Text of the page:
ITALIAN Interior Minister Matteo Salvini’s order that all Roma people in the country be registered so that “non-Italians” among them can be expelled looks like fascism.
This is not an unexpected departure from the League leader.
Salvini has repeatedly called for Roma camps to be “razed to the ground.”
Opposition MPs are right to compare his planned register — which he says will follow on from his ministry preparing “a dossier on the Roma question” — to the race laws of Mussolini, but it is unlikely that the comparison will bother Salvini, who has made no secret over the years of his admiration for the founder of fascism, praising the dictator for his “dedication to Italy.”
The minister’s chilling remark that “unfortunately” a census will find some Roma to be Italian citizens, meaning they will be impossible to deport, suggests the register may only be a first step.
It would be criminally irresponsible to underestimate the need to defeat Salvini’s proposal.
Aside from the obvious importance of protecting Italy’s Roma community from humiliation, deportation and violence, Italy’s shift towards the racist right is part of a broader pattern.
Anti-Roma racism is routine in much of Europe — Jeremy Corbyn was warning years before he became Labour leader that abuse of Roma and traveller communities was too widely seen as an “acceptable” form of racism — and if the register goes ahead it is likely to be followed by similar measures in other countries governed by the hard right, including Austria, Poland, Hungary and Ukraine.
While social democratic parties have collapsed across the continent, in many cases leaving the “anti-Establishment” cause to the right, Britain has so far bucked the trend. Labour’s shift left under Corbyn has seen it challenge the status quo and offer the chance of real change to people who see that the system isn’t working, which has both improved its own performance and ensured the far right have remained small by European standards.
But recent mobilisations by the Democratic Football Lads Alliance and the outpouring of support for racist provocateur Stephen Yaxley-Lennon after he was imprisoned for attempting to interfere with court proceedings are a warning that things may not stay this way — as Corbyn recognised with his call at the weekend for a renewed anti-racist struggle.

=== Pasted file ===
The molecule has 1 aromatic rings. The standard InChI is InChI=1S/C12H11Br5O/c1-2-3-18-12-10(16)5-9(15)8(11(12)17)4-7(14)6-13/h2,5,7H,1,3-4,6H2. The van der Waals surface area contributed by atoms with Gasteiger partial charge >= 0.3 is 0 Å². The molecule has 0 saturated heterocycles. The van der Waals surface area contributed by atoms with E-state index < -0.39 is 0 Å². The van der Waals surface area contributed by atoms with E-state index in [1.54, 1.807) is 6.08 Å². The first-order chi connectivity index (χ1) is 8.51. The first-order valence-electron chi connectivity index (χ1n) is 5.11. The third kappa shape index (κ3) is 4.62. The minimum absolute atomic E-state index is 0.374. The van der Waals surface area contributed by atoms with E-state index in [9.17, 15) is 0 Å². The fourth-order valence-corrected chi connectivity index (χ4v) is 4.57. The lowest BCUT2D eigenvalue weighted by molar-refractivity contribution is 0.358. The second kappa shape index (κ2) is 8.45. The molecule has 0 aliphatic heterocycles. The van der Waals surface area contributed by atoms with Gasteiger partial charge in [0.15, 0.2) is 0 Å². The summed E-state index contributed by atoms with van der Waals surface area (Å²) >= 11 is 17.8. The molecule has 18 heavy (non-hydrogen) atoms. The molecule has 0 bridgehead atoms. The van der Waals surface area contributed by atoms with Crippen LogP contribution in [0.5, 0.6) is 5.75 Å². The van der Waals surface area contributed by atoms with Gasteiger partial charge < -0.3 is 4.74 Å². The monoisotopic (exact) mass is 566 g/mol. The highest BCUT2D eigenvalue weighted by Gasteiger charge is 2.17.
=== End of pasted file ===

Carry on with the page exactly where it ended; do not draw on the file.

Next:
How we approach that struggle matters.
In Italy, Salvini may be held back by state institutions. His plans are not welcomed by coalition partner Luigi di Maio or Prime Minister Giuseppe Conte (though the latter’s lame plea that they go “too far” does not inspire confidence).
This would, however, do little to stem the rising tide of racism.
These policies are not new, and those who believe the liberal centre is a bulwark against the far right should note that former Italian prime minister Silvio Berlusconi also pitched for an ethnic census of Roma — and got the European Commission’s blessing for it back in 2008. Italian courts later stopped the process and compensated some of its victims. France expelled tens of thousands of Roma in 2009-10.
An anti-racist offensive needs to bring people together on the basis of class.
Trade unions have a key role to play in bringing workers together around issues and demands that affect us all, and Labour commitments to stop bosses undercutting wages by bringing in cheap labour and to intervene strategically in the economy to create proper jobs and boost regional development are just as important as challenging racism on the streets.
The anti-racist movement must be socialist.
That does not mean a sectarian refusal to join hands across parties. But racism is not rising in Europe because people are getting stupider or nastier, it is rising because of the growth in poverty and insecurity rooted in economic policies imposed by Westminster, Rome and Brussels.
It will continue to be a threat until those policies are changed — which means unmasking our liberal elites as the handmaidens of the far right, not its enemies.
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